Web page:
Google’s antitrust problems

Google’s antitrust problems
Google has revealed that is has appealed against a $21 million fine that had been levied against it by Indian authorities. The Competition Commission of India in February..

Google has revealed that is has appealed against a $21 million fine that had been levied against it by Indian authorities.

The Competition Commission of India in February 2018 accused Google of "search bias" and using tactics to suppress its competitors.


Google LLC is an American multinational technology company that was founded in 1998 by Larry Page and Sergey Brin while they were Ph.D. students at Stanford University, in California. It specializes in Internet-related services and products. These include online advertising technologies, search, cloud computing, software, and hardware. In August 2015, Google announced plans to reorganize its various interests as a conglomerate called Alphabet Inc.

In June 2017, the European Union antitrust regulators slapped Alphabet with a record $2.7 billion fine. The verdict was for the first of three investigations currently being conducted on the search giant. The European regulator accused the company of using its dominance in the industry for pushing its own advertising business. Google, the EC has noted, uses its considerable clout to promote its own services at the cost of other businesses. In September 2017, Google appealed the record fine levied against it. In the same month, Google also introduced a slew of changes in how it displays search results for products in Europe. In 2016, the EU commission issued two “statements of objection”, claiming the company attaches onerous requirements to the Android operating system, and that it ties websites that use AdSense to exclusivity arrangements that throttle competitors.

The Competition Commission of India (CCI) is a statutory body of the Government of India responsible for enforcing The Competition Act, 2002 throughout India and to prevent activities that have an appreciable adverse effect on competition in India.


In February 2018, the Competition Commission of India fined Google $21 million for abusing its dominance in online web search market. The CCI accused Google of "search bias" and using tactics to suppress its competitors.

"Google was found to be indulging in practices of search bias and by doing so, it causes harm to its competitors as well as to users," the CCI said in a 190-page order. "Google was leveraging its dominance in the market for online general web search, to strengthen its position in the market for online syndicate search services," the CCI said.

The complaint

The CCI was investigating Google after complaints filed by and Consumer Unity & Trust Society (CUTS) in 2012 against Google LLC, Google India Pvt Ltd and Google Ireland Ltd. The fine levied by the Indian regulator is relatively small because it constitutes to 5% of the company’s average total revenue that was generated from India for the financial years 2013, 2014, and 2015.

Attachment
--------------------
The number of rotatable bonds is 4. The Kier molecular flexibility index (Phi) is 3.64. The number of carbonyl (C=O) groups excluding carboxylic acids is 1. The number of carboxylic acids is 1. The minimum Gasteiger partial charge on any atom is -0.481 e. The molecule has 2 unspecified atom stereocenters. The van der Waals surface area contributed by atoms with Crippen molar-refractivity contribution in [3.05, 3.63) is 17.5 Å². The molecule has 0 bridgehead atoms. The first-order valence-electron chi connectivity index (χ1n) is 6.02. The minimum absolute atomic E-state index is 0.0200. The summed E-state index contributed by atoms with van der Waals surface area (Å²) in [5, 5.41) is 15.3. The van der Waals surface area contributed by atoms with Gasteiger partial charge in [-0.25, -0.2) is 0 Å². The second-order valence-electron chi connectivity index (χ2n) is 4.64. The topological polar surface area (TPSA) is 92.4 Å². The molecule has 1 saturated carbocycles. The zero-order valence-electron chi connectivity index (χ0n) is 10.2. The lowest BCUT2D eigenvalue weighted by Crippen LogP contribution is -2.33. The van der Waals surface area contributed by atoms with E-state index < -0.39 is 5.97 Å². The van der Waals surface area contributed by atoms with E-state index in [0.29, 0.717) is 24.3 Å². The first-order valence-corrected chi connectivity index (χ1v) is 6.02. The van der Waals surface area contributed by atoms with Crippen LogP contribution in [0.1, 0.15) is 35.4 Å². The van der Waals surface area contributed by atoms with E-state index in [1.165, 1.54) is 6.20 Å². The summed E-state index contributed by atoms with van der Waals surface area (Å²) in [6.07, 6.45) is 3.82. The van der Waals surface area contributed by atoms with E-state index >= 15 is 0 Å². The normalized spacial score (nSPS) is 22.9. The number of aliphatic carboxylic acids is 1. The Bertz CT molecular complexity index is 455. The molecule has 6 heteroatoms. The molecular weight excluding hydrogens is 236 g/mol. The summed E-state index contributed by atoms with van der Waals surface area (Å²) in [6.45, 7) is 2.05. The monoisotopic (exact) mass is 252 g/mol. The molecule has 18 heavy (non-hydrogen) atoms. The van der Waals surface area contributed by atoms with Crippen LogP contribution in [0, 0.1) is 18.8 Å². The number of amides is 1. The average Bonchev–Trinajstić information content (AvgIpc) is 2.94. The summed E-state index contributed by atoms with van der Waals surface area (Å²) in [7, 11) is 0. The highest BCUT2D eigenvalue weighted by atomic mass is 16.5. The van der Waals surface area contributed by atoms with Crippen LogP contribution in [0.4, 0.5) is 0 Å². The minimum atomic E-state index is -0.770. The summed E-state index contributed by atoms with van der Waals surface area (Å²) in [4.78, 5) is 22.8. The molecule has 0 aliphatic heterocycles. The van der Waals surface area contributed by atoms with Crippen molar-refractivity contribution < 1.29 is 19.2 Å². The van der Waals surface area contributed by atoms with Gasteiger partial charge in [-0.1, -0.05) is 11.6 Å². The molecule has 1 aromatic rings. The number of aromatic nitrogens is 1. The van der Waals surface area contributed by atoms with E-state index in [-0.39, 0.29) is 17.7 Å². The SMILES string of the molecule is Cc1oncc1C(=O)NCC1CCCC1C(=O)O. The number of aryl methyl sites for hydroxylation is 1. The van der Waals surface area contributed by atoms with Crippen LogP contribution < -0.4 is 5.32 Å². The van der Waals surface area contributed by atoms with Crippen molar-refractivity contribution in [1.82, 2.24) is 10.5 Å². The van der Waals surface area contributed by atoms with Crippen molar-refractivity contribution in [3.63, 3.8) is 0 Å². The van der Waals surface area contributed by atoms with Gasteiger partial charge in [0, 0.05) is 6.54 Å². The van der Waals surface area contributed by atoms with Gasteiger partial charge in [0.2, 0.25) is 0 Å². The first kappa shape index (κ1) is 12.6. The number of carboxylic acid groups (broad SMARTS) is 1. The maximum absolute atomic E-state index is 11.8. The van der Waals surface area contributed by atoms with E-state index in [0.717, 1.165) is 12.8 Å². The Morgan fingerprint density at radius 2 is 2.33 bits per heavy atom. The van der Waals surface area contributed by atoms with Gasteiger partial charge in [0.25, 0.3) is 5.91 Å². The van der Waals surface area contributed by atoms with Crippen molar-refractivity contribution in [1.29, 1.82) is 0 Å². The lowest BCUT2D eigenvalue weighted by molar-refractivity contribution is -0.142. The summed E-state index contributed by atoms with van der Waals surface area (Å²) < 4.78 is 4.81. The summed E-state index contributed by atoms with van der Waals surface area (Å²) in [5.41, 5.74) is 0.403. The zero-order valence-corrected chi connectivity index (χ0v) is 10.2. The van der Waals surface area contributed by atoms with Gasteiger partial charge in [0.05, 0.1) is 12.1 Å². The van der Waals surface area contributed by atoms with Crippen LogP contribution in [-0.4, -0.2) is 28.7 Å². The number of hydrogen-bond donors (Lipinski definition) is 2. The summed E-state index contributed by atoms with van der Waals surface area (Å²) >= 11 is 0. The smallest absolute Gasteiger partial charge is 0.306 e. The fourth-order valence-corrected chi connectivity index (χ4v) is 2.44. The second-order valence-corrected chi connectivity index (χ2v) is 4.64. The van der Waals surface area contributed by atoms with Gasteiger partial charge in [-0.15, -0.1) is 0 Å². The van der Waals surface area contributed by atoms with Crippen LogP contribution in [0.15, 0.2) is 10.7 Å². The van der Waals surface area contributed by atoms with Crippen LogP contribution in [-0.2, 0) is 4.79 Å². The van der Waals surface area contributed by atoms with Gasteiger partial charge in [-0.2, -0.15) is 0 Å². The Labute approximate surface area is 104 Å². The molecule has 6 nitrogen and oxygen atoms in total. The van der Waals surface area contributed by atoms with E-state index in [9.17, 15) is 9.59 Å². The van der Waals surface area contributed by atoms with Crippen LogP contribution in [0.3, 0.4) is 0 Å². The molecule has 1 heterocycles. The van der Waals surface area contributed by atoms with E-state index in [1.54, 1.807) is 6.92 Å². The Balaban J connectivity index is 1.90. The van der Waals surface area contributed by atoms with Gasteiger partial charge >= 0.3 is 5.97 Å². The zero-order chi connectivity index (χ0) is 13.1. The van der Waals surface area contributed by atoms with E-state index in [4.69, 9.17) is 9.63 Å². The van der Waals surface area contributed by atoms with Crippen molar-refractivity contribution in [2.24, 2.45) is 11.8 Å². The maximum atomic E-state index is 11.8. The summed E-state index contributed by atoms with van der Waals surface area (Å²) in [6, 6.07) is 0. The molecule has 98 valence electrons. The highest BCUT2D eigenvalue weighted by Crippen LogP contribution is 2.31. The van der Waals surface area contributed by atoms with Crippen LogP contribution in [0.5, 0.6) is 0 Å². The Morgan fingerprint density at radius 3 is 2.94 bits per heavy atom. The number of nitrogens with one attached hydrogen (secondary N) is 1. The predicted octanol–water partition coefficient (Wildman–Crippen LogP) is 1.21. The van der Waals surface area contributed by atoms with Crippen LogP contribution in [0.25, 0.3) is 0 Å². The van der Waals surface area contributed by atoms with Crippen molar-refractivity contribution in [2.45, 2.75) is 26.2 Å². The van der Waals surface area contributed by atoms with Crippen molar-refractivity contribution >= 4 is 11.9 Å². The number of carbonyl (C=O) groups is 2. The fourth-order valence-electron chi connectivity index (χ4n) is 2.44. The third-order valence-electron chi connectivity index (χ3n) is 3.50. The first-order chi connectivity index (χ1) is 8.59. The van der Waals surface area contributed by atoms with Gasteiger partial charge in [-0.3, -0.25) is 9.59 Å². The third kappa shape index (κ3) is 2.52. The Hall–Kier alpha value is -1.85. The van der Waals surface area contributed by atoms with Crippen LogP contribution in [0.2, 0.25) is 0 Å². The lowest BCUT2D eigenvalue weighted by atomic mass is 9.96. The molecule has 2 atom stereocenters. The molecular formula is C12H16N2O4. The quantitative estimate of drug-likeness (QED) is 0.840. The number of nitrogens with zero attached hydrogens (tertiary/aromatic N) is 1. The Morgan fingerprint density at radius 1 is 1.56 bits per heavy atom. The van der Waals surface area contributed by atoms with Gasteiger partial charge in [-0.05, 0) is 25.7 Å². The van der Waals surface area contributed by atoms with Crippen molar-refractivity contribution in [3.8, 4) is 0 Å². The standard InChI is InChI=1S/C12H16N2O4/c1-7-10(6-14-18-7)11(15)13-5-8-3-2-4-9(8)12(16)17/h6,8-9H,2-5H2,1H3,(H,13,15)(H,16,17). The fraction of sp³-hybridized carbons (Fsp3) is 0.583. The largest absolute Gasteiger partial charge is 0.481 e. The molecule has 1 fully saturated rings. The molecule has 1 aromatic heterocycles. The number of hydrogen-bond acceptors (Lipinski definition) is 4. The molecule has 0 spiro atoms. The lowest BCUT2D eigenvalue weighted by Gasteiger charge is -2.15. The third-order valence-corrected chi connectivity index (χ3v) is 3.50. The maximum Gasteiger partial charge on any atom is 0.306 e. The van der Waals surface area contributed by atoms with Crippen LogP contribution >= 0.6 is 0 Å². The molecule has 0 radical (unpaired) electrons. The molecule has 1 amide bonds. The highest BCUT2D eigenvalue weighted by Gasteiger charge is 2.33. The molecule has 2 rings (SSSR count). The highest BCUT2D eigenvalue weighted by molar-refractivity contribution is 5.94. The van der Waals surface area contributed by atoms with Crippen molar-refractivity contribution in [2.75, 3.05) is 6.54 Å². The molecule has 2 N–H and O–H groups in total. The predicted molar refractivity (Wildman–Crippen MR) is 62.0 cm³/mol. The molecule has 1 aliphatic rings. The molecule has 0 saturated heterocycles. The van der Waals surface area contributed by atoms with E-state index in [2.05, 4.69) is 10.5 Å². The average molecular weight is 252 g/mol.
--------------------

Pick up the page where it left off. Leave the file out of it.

It has since been reported that the tech giant has filed an appeal against CCI’s decision. “We disagree with aspects of the CCI’s decision, so we have filed an appeal and sought a stay on those findings,” a Google spokesman told Reuters.

In February 2018, a Google spokesman noted that the Indian authorities had “narrow concerns” regarding Google activities. A statement read, “We have always focused on innovating to support the evolving needs of our users. The Competition Commission of India has confirmed that, on the majority of issues it examined, our conduct complies with Indian competition laws. We are reviewing the narrow concerns identified by the Commission and will assess our next steps.”

Global implications

After it was levied landmark fine by European Union, Google agreed to make some changes to its format It has conceded that it would allow competitors to bid for ads at the top of a search page, giving them the chance to compete on equal terms. Due to the European ruling, competing shopping sites can now also sue Google in European civil court, and potentially for other companies and this makes Google vulnerable in future litigation.

"Google has come up with many innovative products and services that have made a difference to our lives," EU Commissioner Margrethe Vestager said in a statement in 2017. "That's a good thing. But Google's strategy for its comparison shopping service wasn't just about attracting customers by making its product better than those of its rivals. Instead, Google abused its market dominance as a search engine by promoting its own comparison shopping service in its search results, and demoting those of competitors."

Antitrust litigation is not an exclusive problem just for Google. Across the world companies have been complaining about the monopoly held by companies like Amazon, Facebook and Google. All these tech giants are currently battling antitrust complaints levied against them.


Our assessment is that antitrust issues among tech companies should be a problem that has to be addressed universally in the immediate future. There are varied opinions on whether or not tech giants like Google and Amazon are at fault for their tactics to generate more revenue. This will be a problem that will be discussed by lawmakers across the world including India. Antitrust intervention is capable of changing entire industry structures. It has the power to reorient economic trajectories and generates outcomes that do not resemble what market competition would have delivered.

With regards to Google itself, the company now faces a slew of anti-trust complaints around the world and this could derail the company’s ambitions and new ventures.